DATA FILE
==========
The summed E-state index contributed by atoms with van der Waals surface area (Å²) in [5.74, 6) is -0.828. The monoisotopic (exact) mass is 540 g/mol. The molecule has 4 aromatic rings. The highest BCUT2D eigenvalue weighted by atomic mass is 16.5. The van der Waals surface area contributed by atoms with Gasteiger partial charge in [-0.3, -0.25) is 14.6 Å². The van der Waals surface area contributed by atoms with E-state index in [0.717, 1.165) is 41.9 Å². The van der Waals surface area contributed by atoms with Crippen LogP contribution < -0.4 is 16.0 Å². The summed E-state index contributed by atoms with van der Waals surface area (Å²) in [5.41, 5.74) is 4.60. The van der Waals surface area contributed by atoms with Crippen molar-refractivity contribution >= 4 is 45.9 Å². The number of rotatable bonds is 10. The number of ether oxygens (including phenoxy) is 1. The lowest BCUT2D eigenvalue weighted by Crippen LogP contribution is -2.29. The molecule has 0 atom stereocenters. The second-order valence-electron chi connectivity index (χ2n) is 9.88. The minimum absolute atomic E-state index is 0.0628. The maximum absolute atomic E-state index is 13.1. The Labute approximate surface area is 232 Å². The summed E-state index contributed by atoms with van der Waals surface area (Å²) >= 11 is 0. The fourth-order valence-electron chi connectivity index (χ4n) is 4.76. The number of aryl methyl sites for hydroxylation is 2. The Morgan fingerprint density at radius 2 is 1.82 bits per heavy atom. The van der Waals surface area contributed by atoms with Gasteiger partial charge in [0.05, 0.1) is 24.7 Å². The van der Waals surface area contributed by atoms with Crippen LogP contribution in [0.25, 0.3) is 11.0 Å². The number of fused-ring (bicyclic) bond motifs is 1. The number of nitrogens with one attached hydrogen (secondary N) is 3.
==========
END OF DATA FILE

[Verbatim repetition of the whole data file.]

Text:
The summed E-state index contributed by atoms with van der Waals surface area (Å²) in [5.74, 6) is -0.828. The monoisotopic (exact) mass is 540 g/mol. The molecule has 4 aromatic rings. The highest BCUT2D eigenvalue weighted by atomic mass is 16.5. The van der Waals surface area contributed by atoms with Gasteiger partial charge in [-0.3, -0.25) is 14.6 Å². The van der Waals surface area contributed by atoms with E-state index in [0.717, 1.165) is 41.9 Å². The van der Waals surface area contributed by atoms with Crippen LogP contribution < -0.4 is 16.0 Å². The summed E-state index contributed by atoms with van der Waals surface area (Å²) in [5.41, 5.74) is 4.60. The van der Waals surface area contributed by atoms with Crippen molar-refractivity contribution >= 4 is 45.9 Å². The number of rotatable bonds is 10. The number of ether oxygens (including phenoxy) is 1. The lowest BCUT2D eigenvalue weighted by Crippen LogP contribution is -2.29. The molecule has 0 atom stereocenters. The second-order valence-electron chi connectivity index (χ2n) is 9.88. The minimum absolute atomic E-state index is 0.0628. The maximum absolute atomic E-state index is 13.1. The Labute approximate surface area is 232 Å². The summed E-state index contributed by atoms with van der Waals surface area (Å²) >= 11 is 0. The fourth-order valence-electron chi connectivity index (χ4n) is 4.76. The number of aryl methyl sites for hydroxylation is 2. The Morgan fingerprint density at radius 2 is 1.82 bits per heavy atom. The van der Waals surface area contributed by atoms with Gasteiger partial charge in [0.05, 0.1) is 24.7 Å². The van der Waals surface area contributed by atoms with Crippen LogP contribution in [0.25, 0.3) is 11.0 Å². The number of fused-ring (bicyclic) bond motifs is 1. The number of nitrogens with one attached hydrogen (secondary N) is 3.